Note: When using Earplanes, it is very important that you have them in your ears at least 60 minutes prior to landing.

If you have bad allergies or a cold…

You're not going to want to hear this, but if you're allergies are flaring up or you have a cold it's best not to fly, or prepare for some ear pain.


Because allergies or any type of upper respiratory infection can cause inflammation and additional mucus around the eustachian tubes, often time blocking them. This may lead to a build up of fluid in the middle ear, which won't make “clearing” your ears a pleasant experience.

I personally take a couple puffs of Afrin about 15 minutes before the flight if I'm experiencing any of the above conditions, and so far that has always helped.

Note: I'm an audiologist not on otolaryngologist (more commonly an ENT), so consult your general physician or ENT before doing anything.

Eustachian Tube Dysfunction

Another reason some people experience ear pain or pressure is because their Eustachian tubes aren't functioning normally. This is called Eustachian tube dysfunction.

The Eustachian tube opens and closes when there is a change in air pressure so that the eardrum can vibrate freely.

Children are more likely to experience Eustachian tube dysfunction, which is why they are more susceptible to ear infections. But, Eustachian tube dysfunction can persist or develop in adulthood and can cause lasting difficulty when flying.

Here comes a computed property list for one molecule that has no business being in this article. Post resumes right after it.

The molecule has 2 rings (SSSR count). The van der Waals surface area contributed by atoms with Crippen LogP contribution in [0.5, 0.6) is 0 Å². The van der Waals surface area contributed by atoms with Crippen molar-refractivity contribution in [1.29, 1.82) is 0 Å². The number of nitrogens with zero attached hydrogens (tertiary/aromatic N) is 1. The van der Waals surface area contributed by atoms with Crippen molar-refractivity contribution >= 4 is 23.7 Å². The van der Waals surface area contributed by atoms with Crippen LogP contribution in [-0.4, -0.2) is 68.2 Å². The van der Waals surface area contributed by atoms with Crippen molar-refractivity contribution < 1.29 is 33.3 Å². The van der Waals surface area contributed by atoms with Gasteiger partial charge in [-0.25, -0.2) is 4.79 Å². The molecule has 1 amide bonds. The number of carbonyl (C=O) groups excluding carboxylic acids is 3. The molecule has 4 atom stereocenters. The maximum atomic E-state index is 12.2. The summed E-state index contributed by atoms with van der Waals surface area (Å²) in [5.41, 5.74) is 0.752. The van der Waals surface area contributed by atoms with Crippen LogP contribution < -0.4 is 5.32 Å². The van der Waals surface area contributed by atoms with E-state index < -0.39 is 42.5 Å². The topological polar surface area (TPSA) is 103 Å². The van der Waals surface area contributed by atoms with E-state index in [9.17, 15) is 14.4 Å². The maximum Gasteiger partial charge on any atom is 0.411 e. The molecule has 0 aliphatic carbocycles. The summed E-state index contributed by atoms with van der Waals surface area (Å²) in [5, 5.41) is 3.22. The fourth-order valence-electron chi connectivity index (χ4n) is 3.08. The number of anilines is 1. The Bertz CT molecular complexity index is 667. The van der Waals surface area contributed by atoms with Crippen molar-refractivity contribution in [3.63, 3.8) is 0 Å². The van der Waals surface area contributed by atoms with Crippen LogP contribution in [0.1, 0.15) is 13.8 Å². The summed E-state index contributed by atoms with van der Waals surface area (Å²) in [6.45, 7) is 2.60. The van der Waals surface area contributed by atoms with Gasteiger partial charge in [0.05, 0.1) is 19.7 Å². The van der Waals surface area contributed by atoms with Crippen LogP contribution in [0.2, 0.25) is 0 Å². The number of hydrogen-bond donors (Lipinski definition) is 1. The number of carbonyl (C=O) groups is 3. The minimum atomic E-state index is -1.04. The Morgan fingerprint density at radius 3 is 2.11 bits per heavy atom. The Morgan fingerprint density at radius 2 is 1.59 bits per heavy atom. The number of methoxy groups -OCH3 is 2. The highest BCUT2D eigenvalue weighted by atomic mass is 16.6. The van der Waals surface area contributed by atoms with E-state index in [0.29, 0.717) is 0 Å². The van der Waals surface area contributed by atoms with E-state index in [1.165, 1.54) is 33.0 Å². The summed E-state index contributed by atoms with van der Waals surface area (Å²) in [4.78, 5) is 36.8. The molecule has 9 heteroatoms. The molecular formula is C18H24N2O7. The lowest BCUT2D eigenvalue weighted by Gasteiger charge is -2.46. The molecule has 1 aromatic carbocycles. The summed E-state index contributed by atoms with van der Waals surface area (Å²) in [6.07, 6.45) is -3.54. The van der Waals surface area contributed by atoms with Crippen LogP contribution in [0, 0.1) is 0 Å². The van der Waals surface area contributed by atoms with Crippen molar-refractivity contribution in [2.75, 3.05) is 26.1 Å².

Eustachian tube dysfunction can also come and go with allergies, sinus infections, upper respiratory infections, and colds. If you are planning to fly with one of these conditions, you are more likely to experience ear pain. It is necessary to treat and/or manage any of these conditions prior to flying to avoid ear pain.

If you travel frequently, or have had previous experiences with ear pain when flying, taking some Earplanes with you on your trip is a good idea.

Avoid ear pain and enjoy your flight!

Lindsey Banks


Lindsey Banks is a graduate of the Doctor of Audiology (Au.D.) program at the University of Florida. She uses her diverse experience in hearing healthcare and her passion for helping people to provide credible information to those with hearing loss who visit Everyday Hearing.


  1. Jacquelyne says:

    When I lie down, why do hear a crackling noise in my left ear?

    1. Everyday Hearing says:

      You could be experiencing Eustachian Tube Dysfunction.

  2. Swathi Krishna says:

    Blood clot has been found in my ear after two days i took flight. The pain was there while landing itself but I didn’t pay attention and let go. What shall I do. Is it problematic?

    1. Everyday Hearing says:

      You should follow up with an ENT physician to determine if treatment is necessary

  3. MRUDUL says:

    I’m having ear pain and also ear block after flight travell today. But able to hear normally.